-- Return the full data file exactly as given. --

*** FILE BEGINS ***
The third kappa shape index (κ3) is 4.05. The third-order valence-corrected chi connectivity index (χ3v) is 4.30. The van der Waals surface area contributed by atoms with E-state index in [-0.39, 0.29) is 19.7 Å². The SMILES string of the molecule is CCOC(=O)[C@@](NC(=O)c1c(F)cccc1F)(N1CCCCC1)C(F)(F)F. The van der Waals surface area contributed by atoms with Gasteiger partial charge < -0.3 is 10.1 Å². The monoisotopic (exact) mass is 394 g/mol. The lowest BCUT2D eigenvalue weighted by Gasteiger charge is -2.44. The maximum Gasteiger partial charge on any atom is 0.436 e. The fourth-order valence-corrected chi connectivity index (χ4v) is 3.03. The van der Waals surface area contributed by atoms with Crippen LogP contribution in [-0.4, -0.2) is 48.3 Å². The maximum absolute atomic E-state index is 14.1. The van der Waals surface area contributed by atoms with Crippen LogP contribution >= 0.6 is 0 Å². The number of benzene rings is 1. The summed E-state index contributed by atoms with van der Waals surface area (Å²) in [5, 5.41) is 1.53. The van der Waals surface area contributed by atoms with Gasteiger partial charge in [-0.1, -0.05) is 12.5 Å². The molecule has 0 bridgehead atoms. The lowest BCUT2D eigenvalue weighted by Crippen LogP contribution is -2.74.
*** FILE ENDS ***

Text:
The third kappa shape index (κ3) is 4.05. The third-order valence-corrected chi connectivity index (χ3v) is 4.30. The van der Waals surface area contributed by atoms with E-state index in [-0.39, 0.29) is 19.7 Å². The SMILES string of the molecule is CCOC(=O)[C@@](NC(=O)c1c(F)cccc1F)(N1CCCCC1)C(F)(F)F. The van der Waals surface area contributed by atoms with Gasteiger partial charge < -0.3 is 10.1 Å². The monoisotopic (exact) mass is 394 g/mol. The lowest BCUT2D eigenvalue weighted by Gasteiger charge is -2.44. The maximum Gasteiger partial charge on any atom is 0.436 e. The fourth-order valence-corrected chi connectivity index (χ4v) is 3.03. The van der Waals surface area contributed by atoms with Crippen LogP contribution in [-0.4, -0.2) is 48.3 Å². The maximum absolute atomic E-state index is 14.1. The van der Waals surface area contributed by atoms with Crippen LogP contribution >= 0.6 is 0 Å². The number of benzene rings is 1. The summed E-state index contributed by atoms with van der Waals surface area (Å²) in [5, 5.41) is 1.53. The van der Waals surface area contributed by atoms with Gasteiger partial charge in [-0.1, -0.05) is 12.5 Å². The molecule has 0 bridgehead atoms. The lowest BCUT2D eigenvalue weighted by Crippen LogP contribution is -2.74.